In this second post regarding my experiments with OpenCV on the Raspberry pi, I will go over interfacing the OpenCV code with the Pi’s UART, so that I can send image centroids to the auxiliary MCU that will be used for motor control. These posts will be somewhere between a tutorial and a build log – all steps will be mentioned, but not in great detail.
First, follow the instructions here: https://spellfoundry.com/2016/05/29/configuring-gpio-serial-port-raspbian-jessie-including-pi-3/
I disabled the UART>console connection using the raspi-config (sudo raspi-config), meaning that I didn’t need to manually remove it from the cmdline.txt file.
On my Pi 3, the UART connected to GPIO 14 and 15 is available at /dev/serial0. On the Pi, run the following commands to install the screen utility and get an instance running.
sudo apt-get install screen
screen /dev/serial0 115200
If you short GPIO 14 and 15, you should see the entered characters echoed back on your display. To quit a screen instance on the pi, press escape, then ctrl+a, then \
I wanted to test out communication to my laptop, so I grabbed a package to install screen. After installing, I connected a 3.3V USB-UART converter, being sure to connect Pi Rx to converter TX, and vice-versa. Also connect a GND line between the Pi and the converter, since they aren’t likely connected to the same power source.
To find the location of your serial converter on mac or linux, run ls /dev and look for something along the lines of “tty.usbserial-A50285BI.” This is the equivalent of serial0 on the Pi. Run the following command to start a screen instance:
screen /dev/_your_adapter_address_here 115200
Assuming you have screen instances running on the Pi and computer simultaneously, you should see characters echoed between the two as you type on either keyboard. I initially forgot to connect a common GND between the two devices, which caused me to only receive on my computer from the Pi, but not from my computer.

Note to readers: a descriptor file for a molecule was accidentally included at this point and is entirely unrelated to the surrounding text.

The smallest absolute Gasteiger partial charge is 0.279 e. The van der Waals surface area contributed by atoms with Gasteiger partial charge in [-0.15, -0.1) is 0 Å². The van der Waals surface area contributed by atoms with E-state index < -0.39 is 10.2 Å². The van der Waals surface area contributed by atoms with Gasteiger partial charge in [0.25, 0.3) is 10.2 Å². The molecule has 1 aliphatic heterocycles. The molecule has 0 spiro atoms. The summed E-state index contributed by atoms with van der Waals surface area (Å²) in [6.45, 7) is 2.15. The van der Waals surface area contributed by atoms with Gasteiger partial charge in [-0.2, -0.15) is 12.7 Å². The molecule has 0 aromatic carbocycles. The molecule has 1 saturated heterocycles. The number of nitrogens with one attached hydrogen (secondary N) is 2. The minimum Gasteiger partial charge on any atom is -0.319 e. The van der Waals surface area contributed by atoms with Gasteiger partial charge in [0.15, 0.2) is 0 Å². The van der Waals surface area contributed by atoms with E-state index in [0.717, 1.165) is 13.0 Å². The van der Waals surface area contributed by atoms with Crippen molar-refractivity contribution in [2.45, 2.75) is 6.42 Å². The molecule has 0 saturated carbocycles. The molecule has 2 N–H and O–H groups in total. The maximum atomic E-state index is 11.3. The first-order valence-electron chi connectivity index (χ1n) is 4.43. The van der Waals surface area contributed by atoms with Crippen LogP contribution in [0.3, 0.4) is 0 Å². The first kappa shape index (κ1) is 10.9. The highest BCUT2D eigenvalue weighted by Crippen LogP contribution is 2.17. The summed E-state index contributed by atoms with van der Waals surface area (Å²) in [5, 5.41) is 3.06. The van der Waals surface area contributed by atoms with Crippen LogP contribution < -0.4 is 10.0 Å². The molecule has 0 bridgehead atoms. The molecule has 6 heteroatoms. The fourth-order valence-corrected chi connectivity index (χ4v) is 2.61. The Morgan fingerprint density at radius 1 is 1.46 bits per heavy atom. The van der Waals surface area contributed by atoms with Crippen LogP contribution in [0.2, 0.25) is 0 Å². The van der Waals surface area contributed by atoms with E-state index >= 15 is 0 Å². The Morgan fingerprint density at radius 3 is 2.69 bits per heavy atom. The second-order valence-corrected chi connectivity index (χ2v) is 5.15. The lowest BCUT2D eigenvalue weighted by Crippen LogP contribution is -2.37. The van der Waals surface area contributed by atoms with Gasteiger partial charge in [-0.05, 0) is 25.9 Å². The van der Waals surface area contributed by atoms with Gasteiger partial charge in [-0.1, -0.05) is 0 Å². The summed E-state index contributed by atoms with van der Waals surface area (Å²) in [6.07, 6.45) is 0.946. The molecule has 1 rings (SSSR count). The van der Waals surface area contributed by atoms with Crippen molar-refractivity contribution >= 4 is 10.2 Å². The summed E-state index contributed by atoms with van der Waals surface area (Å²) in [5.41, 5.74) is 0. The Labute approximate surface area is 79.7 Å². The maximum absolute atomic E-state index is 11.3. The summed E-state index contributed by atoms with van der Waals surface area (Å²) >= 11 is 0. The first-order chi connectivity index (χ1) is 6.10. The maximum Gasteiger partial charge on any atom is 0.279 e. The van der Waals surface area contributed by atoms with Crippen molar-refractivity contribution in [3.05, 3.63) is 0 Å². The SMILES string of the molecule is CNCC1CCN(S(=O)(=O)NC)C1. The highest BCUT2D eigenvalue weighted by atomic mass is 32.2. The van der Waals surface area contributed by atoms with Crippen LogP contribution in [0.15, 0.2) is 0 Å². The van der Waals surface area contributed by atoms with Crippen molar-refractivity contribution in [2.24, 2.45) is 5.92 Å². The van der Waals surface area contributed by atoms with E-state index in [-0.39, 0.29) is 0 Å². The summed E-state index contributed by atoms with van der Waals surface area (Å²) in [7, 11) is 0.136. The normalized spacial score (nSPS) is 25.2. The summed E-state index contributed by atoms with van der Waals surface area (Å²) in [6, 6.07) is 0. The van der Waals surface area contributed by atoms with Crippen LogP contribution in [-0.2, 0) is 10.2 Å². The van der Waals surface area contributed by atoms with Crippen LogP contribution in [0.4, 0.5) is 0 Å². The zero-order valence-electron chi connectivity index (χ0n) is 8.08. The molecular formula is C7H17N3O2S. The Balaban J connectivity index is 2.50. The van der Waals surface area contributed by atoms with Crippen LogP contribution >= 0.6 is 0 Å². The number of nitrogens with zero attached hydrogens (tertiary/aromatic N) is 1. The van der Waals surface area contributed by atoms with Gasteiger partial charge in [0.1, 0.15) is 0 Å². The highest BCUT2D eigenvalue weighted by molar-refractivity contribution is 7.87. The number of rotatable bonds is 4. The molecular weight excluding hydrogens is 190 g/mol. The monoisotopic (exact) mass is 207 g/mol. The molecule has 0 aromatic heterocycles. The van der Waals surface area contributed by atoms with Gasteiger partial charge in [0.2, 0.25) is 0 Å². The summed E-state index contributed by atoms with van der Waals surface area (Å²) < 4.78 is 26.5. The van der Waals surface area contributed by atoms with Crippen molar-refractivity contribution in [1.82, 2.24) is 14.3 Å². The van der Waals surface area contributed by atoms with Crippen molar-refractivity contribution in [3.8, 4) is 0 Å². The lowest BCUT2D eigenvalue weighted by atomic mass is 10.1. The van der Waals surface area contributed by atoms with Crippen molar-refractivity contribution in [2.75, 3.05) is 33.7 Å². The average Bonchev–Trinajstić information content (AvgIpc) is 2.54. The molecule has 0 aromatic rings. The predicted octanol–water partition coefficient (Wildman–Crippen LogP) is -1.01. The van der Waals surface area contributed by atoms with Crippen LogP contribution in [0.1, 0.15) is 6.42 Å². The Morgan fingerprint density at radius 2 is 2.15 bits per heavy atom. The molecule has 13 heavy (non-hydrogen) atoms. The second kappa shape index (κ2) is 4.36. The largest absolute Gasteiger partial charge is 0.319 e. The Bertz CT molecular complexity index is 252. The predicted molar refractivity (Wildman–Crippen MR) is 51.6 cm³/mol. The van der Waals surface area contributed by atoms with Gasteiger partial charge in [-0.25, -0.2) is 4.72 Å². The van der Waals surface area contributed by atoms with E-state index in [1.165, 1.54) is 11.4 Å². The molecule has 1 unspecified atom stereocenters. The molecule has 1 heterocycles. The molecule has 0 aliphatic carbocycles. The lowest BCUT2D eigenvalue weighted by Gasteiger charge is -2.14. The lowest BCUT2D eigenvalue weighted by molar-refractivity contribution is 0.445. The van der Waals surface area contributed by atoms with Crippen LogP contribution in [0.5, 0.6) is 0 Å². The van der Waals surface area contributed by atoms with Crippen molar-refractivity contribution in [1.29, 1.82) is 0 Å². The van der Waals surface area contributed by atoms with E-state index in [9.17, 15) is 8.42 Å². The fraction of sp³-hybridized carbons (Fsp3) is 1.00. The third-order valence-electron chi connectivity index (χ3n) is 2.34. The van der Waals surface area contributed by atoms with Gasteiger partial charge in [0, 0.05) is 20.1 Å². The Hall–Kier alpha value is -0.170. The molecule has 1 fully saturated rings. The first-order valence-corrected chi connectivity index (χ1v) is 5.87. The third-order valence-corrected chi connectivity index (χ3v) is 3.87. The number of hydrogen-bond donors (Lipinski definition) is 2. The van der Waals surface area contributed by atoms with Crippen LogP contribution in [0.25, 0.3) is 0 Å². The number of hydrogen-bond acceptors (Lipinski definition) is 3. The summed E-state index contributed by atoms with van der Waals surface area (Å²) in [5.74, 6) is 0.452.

To quit screen on mac or linux, ctrl + a, then :, then “quit” (no quotes).
PySerial is an excellent and easy to use serial communication library that I’ve used before. We’ll bring it into this project on the Pi, and it can be installed with pip install pyserial.
I wrote up the following test script and ran it with python serialtest.py.
import serial ser = serial.Serial('/dev/serial0', 115200, timeout = 1) print ser.name for i in range(0,5,1): ser.write(str(i)) ser.close()
After confirming that everything worked as expected, we are now ready to test integration with the rest of the OpenCV code and confirm that the centroid locations are being sent over correctly.
Since I was already printing the centroid locations to the terminal, I just needed to replace the print() commands with ser.write() and some internal string formatting to include a return and newline. Running the code and looking at the UART output from the Pi, we can see that it is correctly sending the x,y coordinates of the centroid as I move the camera around.
Now that serial communication is working and it can be easily integrated with the rest of the OpenCV code, I need to determine if I want to use any sort of protocol between the auxiliary MCU and the Pi. Since I will likely need to send data back and forth, it is probably a good idea to keep everything well defined. More on that in the next post!
Reviewing the task list in the first post, I’d say I’m about half way through part 3.
- Install and compile OpenCV on the pi
- Track and find centroid of an object
- Send out obstacle centroid over UART
- Integrate OpenCV and pySerial
- Determine message protocol
- Get a simple motor control system on the auxiliary MCU working
- Start developing obstacle avoidance functionality